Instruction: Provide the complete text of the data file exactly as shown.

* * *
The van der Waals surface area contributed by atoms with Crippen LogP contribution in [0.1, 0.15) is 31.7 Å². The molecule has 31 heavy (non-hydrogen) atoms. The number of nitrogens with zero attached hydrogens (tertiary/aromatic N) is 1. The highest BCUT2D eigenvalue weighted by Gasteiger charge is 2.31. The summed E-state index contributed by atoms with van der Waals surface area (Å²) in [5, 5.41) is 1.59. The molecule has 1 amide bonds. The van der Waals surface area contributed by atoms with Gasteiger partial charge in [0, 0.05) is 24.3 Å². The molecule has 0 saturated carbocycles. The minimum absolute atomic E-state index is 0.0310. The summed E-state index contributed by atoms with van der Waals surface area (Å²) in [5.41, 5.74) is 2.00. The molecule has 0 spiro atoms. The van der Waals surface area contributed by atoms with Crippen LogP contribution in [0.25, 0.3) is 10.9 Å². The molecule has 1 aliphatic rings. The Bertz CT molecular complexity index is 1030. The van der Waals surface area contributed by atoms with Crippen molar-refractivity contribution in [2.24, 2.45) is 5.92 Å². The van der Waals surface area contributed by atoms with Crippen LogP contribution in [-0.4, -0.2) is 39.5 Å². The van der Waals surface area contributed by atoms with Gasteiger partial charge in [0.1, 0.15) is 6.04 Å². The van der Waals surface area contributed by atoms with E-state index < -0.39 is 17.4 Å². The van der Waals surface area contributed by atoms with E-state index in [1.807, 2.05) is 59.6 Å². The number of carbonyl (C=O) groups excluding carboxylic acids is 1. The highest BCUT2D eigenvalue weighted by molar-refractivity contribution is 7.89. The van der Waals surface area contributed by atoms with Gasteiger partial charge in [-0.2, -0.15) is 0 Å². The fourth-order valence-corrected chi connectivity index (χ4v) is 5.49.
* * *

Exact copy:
The van der Waals surface area contributed by atoms with Crippen LogP contribution in [0.1, 0.15) is 31.7 Å². The molecule has 31 heavy (non-hydrogen) atoms. The number of nitrogens with zero attached hydrogens (tertiary/aromatic N) is 1. The highest BCUT2D eigenvalue weighted by Gasteiger charge is 2.31. The summed E-state index contributed by atoms with van der Waals surface area (Å²) in [5, 5.41) is 1.59. The molecule has 1 amide bonds. The van der Waals surface area contributed by atoms with Gasteiger partial charge in [0, 0.05) is 24.3 Å². The molecule has 0 saturated carbocycles. The minimum absolute atomic E-state index is 0.0310. The summed E-state index contributed by atoms with van der Waals surface area (Å²) in [5.41, 5.74) is 2.00. The molecule has 0 spiro atoms. The van der Waals surface area contributed by atoms with Crippen LogP contribution in [0.25, 0.3) is 10.9 Å². The molecule has 1 aliphatic rings. The Bertz CT molecular complexity index is 1030. The van der Waals surface area contributed by atoms with Crippen molar-refractivity contribution in [2.24, 2.45) is 5.92 Å². The van der Waals surface area contributed by atoms with Crippen LogP contribution in [-0.4, -0.2) is 39.5 Å². The van der Waals surface area contributed by atoms with Gasteiger partial charge in [0.1, 0.15) is 6.04 Å². The van der Waals surface area contributed by atoms with E-state index < -0.39 is 17.4 Å². The van der Waals surface area contributed by atoms with E-state index in [1.807, 2.05) is 59.6 Å². The number of carbonyl (C=O) groups excluding carboxylic acids is 1. The highest BCUT2D eigenvalue weighted by molar-refractivity contribution is 7.89. The van der Waals surface area contributed by atoms with Gasteiger partial charge in [-0.2, -0.15) is 0 Å². The fourth-order valence-corrected chi connectivity index (χ4v) is 5.49.